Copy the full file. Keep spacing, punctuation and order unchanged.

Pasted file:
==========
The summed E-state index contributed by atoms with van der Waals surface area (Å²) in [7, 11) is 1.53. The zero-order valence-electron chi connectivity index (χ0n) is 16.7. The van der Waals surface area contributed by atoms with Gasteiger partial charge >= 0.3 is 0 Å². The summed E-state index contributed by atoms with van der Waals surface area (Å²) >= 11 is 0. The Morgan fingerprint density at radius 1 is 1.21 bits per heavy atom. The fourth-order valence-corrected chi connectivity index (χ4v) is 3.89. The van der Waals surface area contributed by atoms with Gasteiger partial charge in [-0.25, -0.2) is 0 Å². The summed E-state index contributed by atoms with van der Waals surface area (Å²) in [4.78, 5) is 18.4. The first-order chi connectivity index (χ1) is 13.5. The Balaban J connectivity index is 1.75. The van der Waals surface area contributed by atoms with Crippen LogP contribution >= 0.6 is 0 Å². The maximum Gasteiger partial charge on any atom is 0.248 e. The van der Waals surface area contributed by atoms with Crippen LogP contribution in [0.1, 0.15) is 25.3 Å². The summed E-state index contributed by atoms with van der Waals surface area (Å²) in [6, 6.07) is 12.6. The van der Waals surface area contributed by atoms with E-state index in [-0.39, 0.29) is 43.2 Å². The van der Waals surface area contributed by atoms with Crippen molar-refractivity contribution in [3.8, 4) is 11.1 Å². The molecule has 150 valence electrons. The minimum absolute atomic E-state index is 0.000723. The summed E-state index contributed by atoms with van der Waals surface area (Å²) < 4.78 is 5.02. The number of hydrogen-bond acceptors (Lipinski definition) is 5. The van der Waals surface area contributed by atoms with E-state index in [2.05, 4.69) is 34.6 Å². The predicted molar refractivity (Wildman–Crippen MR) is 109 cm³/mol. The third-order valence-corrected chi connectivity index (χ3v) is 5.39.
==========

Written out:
The summed E-state index contributed by atoms with van der Waals surface area (Å²) in [7, 11) is 1.53. The zero-order valence-electron chi connectivity index (χ0n) is 16.7. The van der Waals surface area contributed by atoms with Gasteiger partial charge >= 0.3 is 0 Å². The summed E-state index contributed by atoms with van der Waals surface area (Å²) >= 11 is 0. The Morgan fingerprint density at radius 1 is 1.21 bits per heavy atom. The fourth-order valence-corrected chi connectivity index (χ4v) is 3.89. The van der Waals surface area contributed by atoms with Gasteiger partial charge in [-0.25, -0.2) is 0 Å². The summed E-state index contributed by atoms with van der Waals surface area (Å²) in [4.78, 5) is 18.4. The first-order chi connectivity index (χ1) is 13.5. The Balaban J connectivity index is 1.75. The van der Waals surface area contributed by atoms with Crippen LogP contribution >= 0.6 is 0 Å². The maximum Gasteiger partial charge on any atom is 0.248 e. The van der Waals surface area contributed by atoms with Crippen LogP contribution in [0.1, 0.15) is 25.3 Å². The summed E-state index contributed by atoms with van der Waals surface area (Å²) in [6, 6.07) is 12.6. The van der Waals surface area contributed by atoms with E-state index in [-0.39, 0.29) is 43.2 Å². The van der Waals surface area contributed by atoms with Crippen molar-refractivity contribution in [3.8, 4) is 11.1 Å². The molecule has 150 valence electrons. The minimum absolute atomic E-state index is 0.000723. The summed E-state index contributed by atoms with van der Waals surface area (Å²) < 4.78 is 5.02. The number of hydrogen-bond acceptors (Lipinski definition) is 5. The van der Waals surface area contributed by atoms with E-state index in [2.05, 4.69) is 34.6 Å². The predicted molar refractivity (Wildman–Crippen MR) is 109 cm³/mol. The third-order valence-corrected chi connectivity index (χ3v) is 5.39.